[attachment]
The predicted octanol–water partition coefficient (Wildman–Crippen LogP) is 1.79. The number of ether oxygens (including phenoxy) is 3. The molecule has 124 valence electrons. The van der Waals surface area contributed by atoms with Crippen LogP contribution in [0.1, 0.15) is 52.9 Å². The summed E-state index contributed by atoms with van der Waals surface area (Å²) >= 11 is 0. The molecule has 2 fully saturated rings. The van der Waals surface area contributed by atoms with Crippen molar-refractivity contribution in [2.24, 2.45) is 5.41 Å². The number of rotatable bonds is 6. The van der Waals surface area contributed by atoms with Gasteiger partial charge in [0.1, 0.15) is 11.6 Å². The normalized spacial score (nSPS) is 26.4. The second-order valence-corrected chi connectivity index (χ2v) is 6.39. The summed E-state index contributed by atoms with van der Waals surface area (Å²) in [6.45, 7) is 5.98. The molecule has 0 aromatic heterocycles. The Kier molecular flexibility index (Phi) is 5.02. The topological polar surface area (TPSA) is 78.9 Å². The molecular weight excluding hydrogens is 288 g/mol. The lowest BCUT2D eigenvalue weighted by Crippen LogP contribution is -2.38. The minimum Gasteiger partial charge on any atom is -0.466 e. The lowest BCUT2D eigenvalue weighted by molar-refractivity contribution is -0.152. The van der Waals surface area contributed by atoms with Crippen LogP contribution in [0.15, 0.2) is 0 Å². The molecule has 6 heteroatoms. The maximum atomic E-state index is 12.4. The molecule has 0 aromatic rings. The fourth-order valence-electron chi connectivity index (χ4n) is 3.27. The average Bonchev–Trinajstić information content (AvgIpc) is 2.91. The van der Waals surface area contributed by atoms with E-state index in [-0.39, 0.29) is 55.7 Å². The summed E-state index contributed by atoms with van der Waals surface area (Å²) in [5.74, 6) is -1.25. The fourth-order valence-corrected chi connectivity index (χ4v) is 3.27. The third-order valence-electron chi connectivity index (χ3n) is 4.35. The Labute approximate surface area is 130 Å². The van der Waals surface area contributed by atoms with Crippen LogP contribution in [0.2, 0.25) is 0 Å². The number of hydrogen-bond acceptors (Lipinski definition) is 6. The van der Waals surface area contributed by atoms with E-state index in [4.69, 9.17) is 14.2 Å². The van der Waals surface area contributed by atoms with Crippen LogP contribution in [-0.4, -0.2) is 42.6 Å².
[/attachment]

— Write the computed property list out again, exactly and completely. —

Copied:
The predicted octanol–water partition coefficient (Wildman–Crippen LogP) is 1.79. The number of ether oxygens (including phenoxy) is 3. The molecule has 124 valence electrons. The van der Waals surface area contributed by atoms with Crippen LogP contribution in [0.1, 0.15) is 52.9 Å². The summed E-state index contributed by atoms with van der Waals surface area (Å²) >= 11 is 0. The molecule has 2 fully saturated rings. The van der Waals surface area contributed by atoms with Crippen molar-refractivity contribution in [2.24, 2.45) is 5.41 Å². The number of rotatable bonds is 6. The van der Waals surface area contributed by atoms with Gasteiger partial charge in [0.1, 0.15) is 11.6 Å². The normalized spacial score (nSPS) is 26.4. The second-order valence-corrected chi connectivity index (χ2v) is 6.39. The summed E-state index contributed by atoms with van der Waals surface area (Å²) in [6.45, 7) is 5.98. The molecule has 0 aromatic heterocycles. The Kier molecular flexibility index (Phi) is 5.02. The topological polar surface area (TPSA) is 78.9 Å². The molecular weight excluding hydrogens is 288 g/mol. The lowest BCUT2D eigenvalue weighted by Crippen LogP contribution is -2.38. The minimum Gasteiger partial charge on any atom is -0.466 e. The lowest BCUT2D eigenvalue weighted by molar-refractivity contribution is -0.152. The van der Waals surface area contributed by atoms with Crippen LogP contribution in [0.15, 0.2) is 0 Å². The molecule has 6 heteroatoms. The maximum atomic E-state index is 12.4. The molecule has 0 aromatic rings. The fourth-order valence-electron chi connectivity index (χ4n) is 3.27. The average Bonchev–Trinajstić information content (AvgIpc) is 2.91. The van der Waals surface area contributed by atoms with E-state index in [-0.39, 0.29) is 55.7 Å². The summed E-state index contributed by atoms with van der Waals surface area (Å²) in [5.74, 6) is -1.25. The fourth-order valence-corrected chi connectivity index (χ4v) is 3.27. The third-order valence-electron chi connectivity index (χ3n) is 4.35. The Labute approximate surface area is 130 Å². The van der Waals surface area contributed by atoms with Crippen LogP contribution in [0.2, 0.25) is 0 Å². The number of hydrogen-bond acceptors (Lipinski definition) is 6. The van der Waals surface area contributed by atoms with E-state index in [4.69, 9.17) is 14.2 Å². The van der Waals surface area contributed by atoms with Crippen LogP contribution in [-0.4, -0.2) is 42.6 Å².